The report sets forth several action steps that KIPP will take to try to meet their 75 percent goal, including a continued focus on academics and character education; evolving their focus from just middle schools to pre-K through 12 broadly; and improving college support to KIPP graduates (i.e., helping kids find a college that is the right fit, offering social
May 11, 2011
It is no surprise that the Latino population in the United States is growing rapidly. Between 2000-2010 the national Latino population increased by 15.2 million people, more than half of the overall population growth during that time period. The Latino community is also young on average. There are 17.1 million Latinos under the age of 17, and they comprise 22 percent (one in five) of all prek-12 students currently enrolled in America’s public schools. This rise in population combined with the youthfulness of the Latino population makes them a vital component to our future success as a nation. However, educational statistics among the Latino population are troubling: Latinos have low participation in early childhood education programs; subpar graduation rates; and less than 15 percent of them go on to receive their bachelor’s degree.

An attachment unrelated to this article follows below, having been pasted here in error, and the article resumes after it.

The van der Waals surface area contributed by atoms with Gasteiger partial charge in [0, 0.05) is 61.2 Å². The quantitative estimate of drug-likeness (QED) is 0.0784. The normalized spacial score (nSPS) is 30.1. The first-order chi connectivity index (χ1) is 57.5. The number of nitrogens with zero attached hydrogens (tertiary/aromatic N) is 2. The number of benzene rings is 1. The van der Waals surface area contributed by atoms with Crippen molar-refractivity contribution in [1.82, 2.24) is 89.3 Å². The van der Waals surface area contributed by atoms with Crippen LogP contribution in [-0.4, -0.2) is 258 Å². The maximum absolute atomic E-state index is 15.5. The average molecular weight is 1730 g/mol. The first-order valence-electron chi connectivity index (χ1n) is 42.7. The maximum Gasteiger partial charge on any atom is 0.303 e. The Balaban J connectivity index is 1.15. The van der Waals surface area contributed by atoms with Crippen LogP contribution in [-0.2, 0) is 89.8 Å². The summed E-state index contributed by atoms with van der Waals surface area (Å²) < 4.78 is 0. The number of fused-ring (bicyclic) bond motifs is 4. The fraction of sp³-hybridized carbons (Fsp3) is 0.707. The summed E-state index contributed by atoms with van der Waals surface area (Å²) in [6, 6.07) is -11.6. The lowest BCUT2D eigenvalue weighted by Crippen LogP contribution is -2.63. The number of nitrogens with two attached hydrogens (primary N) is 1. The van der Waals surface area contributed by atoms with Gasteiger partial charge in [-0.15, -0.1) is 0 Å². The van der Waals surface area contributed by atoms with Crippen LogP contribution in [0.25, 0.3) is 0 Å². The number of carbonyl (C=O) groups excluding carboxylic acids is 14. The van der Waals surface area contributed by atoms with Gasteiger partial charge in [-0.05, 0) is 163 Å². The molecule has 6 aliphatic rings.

A recent report by the Department of Education highlights the state of education in the Latino community, drawing attention to areas that must improve:
- Early childhood education: Future success in education is often contingent on the educational experience that children receive at an early age. Latino children represent the largest segment of the early childhood population, however less than half of Latino children are enrolled in an early childhood program.
graduation rates: One of the main goals of the public education system is
to see that all students graduate from high school equipped with necessary
skills to enter college. Currently one in five students in the public school
system is Latino, yet almost half of them never graduate from high school.
Latino students also participate less frequently in Advanced
Nick Joch / May 11, 2011
In state capitals across the nation, policy makers and education reformers are calling for more rigorous teacher evaluation systems. In its latest report, Passing Muster: Evaluating Teacher Evaluation Systems, the Brookings Institution describes a mathematical framework for assessing the effectiveness of evaluation systems. The report accompanies and explains the reasoning behind an evaluation system effectiveness calculator developed by the Institution. The calculator assesses teacher evaluation systems that use student value-added data, based on five criteria: